When I was in middle-school in Ecuador, in the late 1950s, it became fashionable among the girls in my class to carry books in transparent plastic bags. Even among the privileged classes--many of my classmates' families owned huge tracts of land and had dozens of servants--plastic was scarce and prestigious.
You know how it is at that age--whatever the cool kids are doing, you want to do it too. We were in the country only temporarily, owned no land and had only one live-in maid (in Ecuador even maids had maids in those days). For months I longed for a clear plastic bag until my father happened to buy a ready-made shirt and let me have the bag it came in.
I thought I was just being cool at the time. I didn't know I was recycling.
The other day I learned that Americans throw away 2,500,000 plastic bottles every hour. Even if some of those are recycled, that is a lot of bottles. So many in fact that, along with assorted debris and contributions from other nations, they are forming big islands of floating garbage in the oceans. UNESCO recently announced its plan to recognize one of these islands as a new state, "Garbage Patch," just to make a point.
A while ago I took stock of the plastic consumption in our house. We didn't use many bottles, and most of those could be recycled. But plastic bags--that's where we sinned. I'm not talking about the occasional bag that we put our groceries in when we forgot to take along the New Yorker canvas tote, but about the dozens of thick plastic freezer bags that I used while carrying out my most earth-friendly endeavor: preserving veggies from my garden.
Every year at harvest time I used to buy several boxes of freezer bags in pint and gallon sizes. And whenever I took spinach or chard or kale out of the freezer, I would throw the bag away, until I realized that there was no reason to. Only veggies blanched in water go into these bags--no oils or grease or meat. Why couldn't I reuse them? I began rinsing the bags thoroughly, drying them, crossing out the old labels, and storing them in a drawer until summer. I've done this for the past year, and we haven't died of botulism yet.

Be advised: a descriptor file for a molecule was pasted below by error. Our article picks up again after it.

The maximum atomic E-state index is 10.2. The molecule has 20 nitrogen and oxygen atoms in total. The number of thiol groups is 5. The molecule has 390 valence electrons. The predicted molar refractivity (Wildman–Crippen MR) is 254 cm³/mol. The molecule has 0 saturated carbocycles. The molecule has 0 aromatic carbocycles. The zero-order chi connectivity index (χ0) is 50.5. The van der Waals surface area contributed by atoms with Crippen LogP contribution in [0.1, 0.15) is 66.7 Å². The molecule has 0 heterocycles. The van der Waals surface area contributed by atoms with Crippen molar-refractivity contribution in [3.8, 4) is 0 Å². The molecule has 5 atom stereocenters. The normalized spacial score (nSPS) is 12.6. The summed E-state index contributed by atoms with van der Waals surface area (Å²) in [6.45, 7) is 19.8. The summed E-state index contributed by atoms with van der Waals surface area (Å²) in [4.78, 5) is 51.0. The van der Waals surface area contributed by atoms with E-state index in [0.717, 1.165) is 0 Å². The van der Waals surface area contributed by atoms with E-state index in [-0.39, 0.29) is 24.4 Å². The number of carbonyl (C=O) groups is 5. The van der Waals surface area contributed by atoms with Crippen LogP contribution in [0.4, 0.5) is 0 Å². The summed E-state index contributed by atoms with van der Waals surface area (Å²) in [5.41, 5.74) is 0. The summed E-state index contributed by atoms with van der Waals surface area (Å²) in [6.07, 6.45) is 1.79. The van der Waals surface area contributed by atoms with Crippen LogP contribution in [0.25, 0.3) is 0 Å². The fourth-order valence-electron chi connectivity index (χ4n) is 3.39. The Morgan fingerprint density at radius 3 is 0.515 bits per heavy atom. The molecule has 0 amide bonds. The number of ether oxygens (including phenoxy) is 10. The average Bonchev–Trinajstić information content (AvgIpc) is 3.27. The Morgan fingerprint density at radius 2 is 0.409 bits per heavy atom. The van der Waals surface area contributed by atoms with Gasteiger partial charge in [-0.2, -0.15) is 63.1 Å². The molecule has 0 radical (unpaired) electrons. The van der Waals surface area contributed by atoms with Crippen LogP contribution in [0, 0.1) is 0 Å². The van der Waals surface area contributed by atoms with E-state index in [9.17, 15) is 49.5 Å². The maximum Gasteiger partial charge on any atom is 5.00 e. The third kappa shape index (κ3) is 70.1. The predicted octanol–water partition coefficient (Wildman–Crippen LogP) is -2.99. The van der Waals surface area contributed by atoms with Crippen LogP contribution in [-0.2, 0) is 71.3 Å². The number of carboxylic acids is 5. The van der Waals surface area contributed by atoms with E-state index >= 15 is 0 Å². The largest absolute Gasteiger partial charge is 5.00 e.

Every few months I make a six loaves of zucchini or rhubarb bread, which I freeze in gallon bags. After I take one of these loaves out of the freezer, I put the empty bag back in, crumbs and all, to await the next batch of bread. The bags stay constantly frozen, and it hasn't done us any harm to reuse them in this way.
Recycling, I often think, is the last moral act left to those of us who who haven't sold all we have to go feed starving babies in Haiti. I try to remember this every time we load up the car with a couple of months' worth of consumerist detritus and make our way over rutted back roads to the nearest dump. I imagine myself on my death bed, looking back on my comfortable and essentially selfish life. And I hope that I'll be able to take consolation from knowing that I did my best not to add to the territory of those floating plastic nations.